On Francis and sedevacantism

Anti-papamIn follow up to yesterday’s post concerning comments, as promised, here I will restate my opinion concerning sedevacantism. Bear in mind that it will be necessary to address this topic in general terms even though individuals who consider themselves sedevacantist may have varying beliefs, as well as ones that go much deeper than I will.

I use the word “restate” here deliberately. Every point that I will raise in this post has been addressed at length in numerous other posts over the past year or more.

First, let me say that as far as individual sedevacantists are concerned (and I have had personal conversations with many), I am rather sympathetic. It seems evident to me that they genuinely love Christ and His Church and are simply doing their level best to make sense of this terrible crisis.

I admire their passion and their willingness to state their case without calculation as to how much popularity (or money) may be gained or lost in the process. On this point, any number of self-identified “traditionalist” apostolates could learn a valuable lesson.

Where the rubber meets the road in this discussion (again, generally speaking) lies in the following question:

Are individual members of the Church competent to recognize when a given claimant to the Chair of St. Peter has fallen into formal heresy and is thus an anti-pope?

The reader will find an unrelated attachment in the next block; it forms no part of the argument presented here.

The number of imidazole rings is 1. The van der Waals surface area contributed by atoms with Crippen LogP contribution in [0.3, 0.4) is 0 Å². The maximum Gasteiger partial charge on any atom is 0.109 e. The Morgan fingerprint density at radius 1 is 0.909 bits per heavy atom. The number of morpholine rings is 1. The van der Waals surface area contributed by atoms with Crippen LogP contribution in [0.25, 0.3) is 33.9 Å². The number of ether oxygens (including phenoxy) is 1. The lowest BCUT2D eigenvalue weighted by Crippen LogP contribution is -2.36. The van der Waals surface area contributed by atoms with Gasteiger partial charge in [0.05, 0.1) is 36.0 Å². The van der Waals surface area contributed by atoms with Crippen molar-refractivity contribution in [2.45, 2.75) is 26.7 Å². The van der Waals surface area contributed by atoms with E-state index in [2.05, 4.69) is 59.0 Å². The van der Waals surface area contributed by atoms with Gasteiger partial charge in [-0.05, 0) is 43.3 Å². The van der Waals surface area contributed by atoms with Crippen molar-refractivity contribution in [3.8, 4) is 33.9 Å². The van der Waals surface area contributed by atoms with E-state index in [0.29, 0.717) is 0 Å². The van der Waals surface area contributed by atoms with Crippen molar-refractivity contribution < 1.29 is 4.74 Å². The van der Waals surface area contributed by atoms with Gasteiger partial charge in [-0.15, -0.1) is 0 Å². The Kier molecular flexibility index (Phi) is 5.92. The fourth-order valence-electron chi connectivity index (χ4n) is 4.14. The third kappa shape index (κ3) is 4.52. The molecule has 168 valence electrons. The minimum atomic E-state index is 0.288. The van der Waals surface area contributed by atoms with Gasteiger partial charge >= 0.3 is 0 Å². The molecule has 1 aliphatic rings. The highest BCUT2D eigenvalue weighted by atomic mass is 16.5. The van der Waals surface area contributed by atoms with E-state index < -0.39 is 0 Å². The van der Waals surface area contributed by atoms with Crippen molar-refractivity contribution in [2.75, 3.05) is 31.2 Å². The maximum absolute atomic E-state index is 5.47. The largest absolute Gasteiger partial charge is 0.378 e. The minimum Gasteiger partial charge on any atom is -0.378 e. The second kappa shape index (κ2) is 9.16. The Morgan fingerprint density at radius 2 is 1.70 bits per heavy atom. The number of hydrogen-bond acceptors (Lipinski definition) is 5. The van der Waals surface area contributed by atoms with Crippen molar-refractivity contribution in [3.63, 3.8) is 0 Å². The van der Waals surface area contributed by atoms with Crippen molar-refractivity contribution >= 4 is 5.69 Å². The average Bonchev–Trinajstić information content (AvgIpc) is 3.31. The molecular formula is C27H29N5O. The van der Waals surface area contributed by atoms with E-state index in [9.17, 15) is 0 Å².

The short answer, in my view, is yes.

My disagreement with sedevacantism mainly concerns the notion that this applies to each of the post-conciliar popes, even though one can attribute any number of heresies to them.

Now let’s talk about Francis.

Setting aside entirely valid questions (which I’ve addressed many times in this space) about the so-called resignation of Benedict XVI, its validity, and thus the validity of the conclave that followed, Francis is utterly unique with respect to the faithful’s ability to recognize him as a formal, notorious, pertinacious heretic.

There is no question in my mind whatsoever that he is precisely this – a formal, notorious, pertinacious heretic; a man who has severed his relationship with the Mystical Body of Christ – and such a one simply cannot be the head of said Body.

The uniqueness of Francis among the post-conciliar claimants to the papacy lies not so much in the plainness of his heresies and the unprecedented boldness with which he promotes them, but rather in the way in which he has been formally warned, admonished, and corrected.

He is the perfect example of a man – according to no less authority than Sacred Scripture – who “is condemned by his own judgment” and the faithful must “avoid” (see Titus 3:10-11), who “will not hear the Church” and therefore is to be to us as “the heathen and publican” (see Mt. 18:17), and who is “anathema” (see Gal. 1:8).

While the sedevacantist may argue that these verses apply to all of the post-conciliar popes, not one of them in my view was publicly, solemnly and formally warned, admonished and corrected in a manner sufficient to condemn themselves as formal, notorious, pertinacious heretics.

On this note, I find the commentary of the eminent 18th century theologian, Fr. Pietro Ballerini, very useful. The following quote is lengthy, but most worthy of consideration.